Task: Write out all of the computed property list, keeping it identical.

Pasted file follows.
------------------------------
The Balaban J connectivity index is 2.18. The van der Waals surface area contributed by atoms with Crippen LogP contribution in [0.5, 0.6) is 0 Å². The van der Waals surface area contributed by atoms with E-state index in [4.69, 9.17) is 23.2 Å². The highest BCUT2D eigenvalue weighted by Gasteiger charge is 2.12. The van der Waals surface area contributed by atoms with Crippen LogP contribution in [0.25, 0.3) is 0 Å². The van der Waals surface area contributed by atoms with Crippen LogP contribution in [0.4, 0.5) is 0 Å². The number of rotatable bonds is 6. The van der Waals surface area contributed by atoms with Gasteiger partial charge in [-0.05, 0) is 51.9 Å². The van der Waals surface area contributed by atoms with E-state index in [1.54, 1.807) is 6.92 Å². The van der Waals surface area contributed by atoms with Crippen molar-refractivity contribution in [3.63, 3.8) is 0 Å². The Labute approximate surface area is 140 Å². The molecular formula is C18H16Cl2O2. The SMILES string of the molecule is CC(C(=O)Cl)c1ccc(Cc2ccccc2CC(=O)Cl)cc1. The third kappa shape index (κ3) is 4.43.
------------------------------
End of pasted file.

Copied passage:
The Balaban J connectivity index is 2.18. The van der Waals surface area contributed by atoms with Crippen LogP contribution in [0.5, 0.6) is 0 Å². The van der Waals surface area contributed by atoms with E-state index in [4.69, 9.17) is 23.2 Å². The highest BCUT2D eigenvalue weighted by Gasteiger charge is 2.12. The van der Waals surface area contributed by atoms with Crippen LogP contribution in [0.25, 0.3) is 0 Å². The van der Waals surface area contributed by atoms with Crippen LogP contribution in [0.4, 0.5) is 0 Å². The number of rotatable bonds is 6. The van der Waals surface area contributed by atoms with Gasteiger partial charge in [-0.05, 0) is 51.9 Å². The van der Waals surface area contributed by atoms with E-state index in [1.54, 1.807) is 6.92 Å². The van der Waals surface area contributed by atoms with Crippen molar-refractivity contribution in [3.63, 3.8) is 0 Å². The Labute approximate surface area is 140 Å². The molecular formula is C18H16Cl2O2. The SMILES string of the molecule is CC(C(=O)Cl)c1ccc(Cc2ccccc2CC(=O)Cl)cc1. The third kappa shape index (κ3) is 4.43.